Most people would agree that tackling food poverty isn’t just about access to healthy affordable food.
Whilst this is a big part of the solution, only doing this will not fix the problem of malnutrition, and many neglect the impact of lack of equipment, confidence, and enough money to pay for firing up the oven. In Plymouth, they're offering a more holistic approach.
Getting to the root of the problem
For Darin Halifax, Chief Service Officer for Plymouth, their Cities of Service programme ‘Our Plymouth’ was set up in response to the Fairness Commission recommendation that people need help to access healthier food. Further still, unhealthy diets are one of four lifestyle behaviours that leads to 54% of deaths in the city.
We can help change this by encouraging people to grow and cook their own fresh fruit and vegetables, and making it easier and cheaper for people to do this
Seeds of change
Supply of fresh, healthy food was a good starting point: they’ve been working with Tamar Grow Local since October 2014 to not only recruit more volunteers to their growing projects but also to create more growing spaces. This supply of freshly grown fruit and veg now allows nearly 100 low income families in the city to receive free fruit and veg boxes for a year, and there’s enough surplus to supply food banks and soup kitchens around the city, with over 650 users benefitting in the last 9 months. Even better, the surplus is being sold at low cost to help generate funds to keep the work going sustainably.
Making food fun
Secondly, they looked to help people get creative on a budget, with a series of cooking classes run by Food is Fun. It’s taking on a life of its own, participants are building their confidence and exploring how they could run sessions one-on-one. There may even be a cookbook in the pipeline.
So far, so good. But growing and cooking classes are usually where many food growing projects stop.
No money for the meter
In Plymouth, they also wanted to address the issue of the cost of cooking - food poverty goes hand in hand with fuel poverty. Their volunteer Energy Champions, in partnership with Plymouth Energy Community, are helping hundreds of households across the city to introduce energy saving measures or switch suppliers to help them save on average £170 per year. That energy saving means that people can afford to cook as well as stay warm in their homes.
Stocking the shelves... and the kitchen
Further still, this week, the team behind Grow, Share, Cook are holding a Pots and Pans amnesty, encouraging residents to dig out the old pots, pans and other kitchen essentials that they no longer use to donate to others who need to build their supply. In this way, the families most in need are getting access to the right foods, skills in growing and cooking, and the resources (fuel and equipment) needed to put it all into action on a more sustained basis.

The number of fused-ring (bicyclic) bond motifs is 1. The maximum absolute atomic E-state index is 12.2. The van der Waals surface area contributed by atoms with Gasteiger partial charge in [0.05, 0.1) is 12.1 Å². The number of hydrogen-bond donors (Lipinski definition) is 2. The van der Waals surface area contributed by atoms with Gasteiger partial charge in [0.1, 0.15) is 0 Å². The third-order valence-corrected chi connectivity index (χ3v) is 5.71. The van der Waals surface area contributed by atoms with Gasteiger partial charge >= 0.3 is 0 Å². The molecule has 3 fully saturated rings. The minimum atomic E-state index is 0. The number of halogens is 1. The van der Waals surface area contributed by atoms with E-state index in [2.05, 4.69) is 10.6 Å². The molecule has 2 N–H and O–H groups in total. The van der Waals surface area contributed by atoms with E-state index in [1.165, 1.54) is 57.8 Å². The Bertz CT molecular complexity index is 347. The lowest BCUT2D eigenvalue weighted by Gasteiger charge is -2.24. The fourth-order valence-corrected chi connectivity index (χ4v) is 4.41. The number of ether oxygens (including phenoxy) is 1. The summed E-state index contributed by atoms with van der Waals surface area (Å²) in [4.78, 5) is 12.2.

Councillor Chris Penberthy, Cities of Service Ambassador for Plymouth sees the Pots and Pans Amnesty as a great opportunity to make use of unwanted items, recycling them so that those who need them can use them. This follows on the back of their successful Seed Giveaway early this year, where the local garden centre donated hundreds of seeds for residents to try their hand at growing their own - a great way to keep fit and healthy in the outdoors as well as the satisfaction of eating your own fruit and veg.
Joining the dots
Whilst each of these individual elements of Grow, Share, Cook and Energy Champions would work to address part of the problem on their own, their power comes in the combination and holistic approach - genuinely helping solve the issue from farm to fork. By using the Our Plymouth brand, Darin has been able to bring together internal and external partners to create an end-to-end solution that delivers much more than the sum of its parts. This approach is starting to have an impact on families and households in Plymouth on their diets and lifestyles - it’s starting point which can hopefully be used to consistently address some of the greatest challenges in the city.
Listings image credit: Frédérique Voisin-Demery - Mon assiette vide via Flickr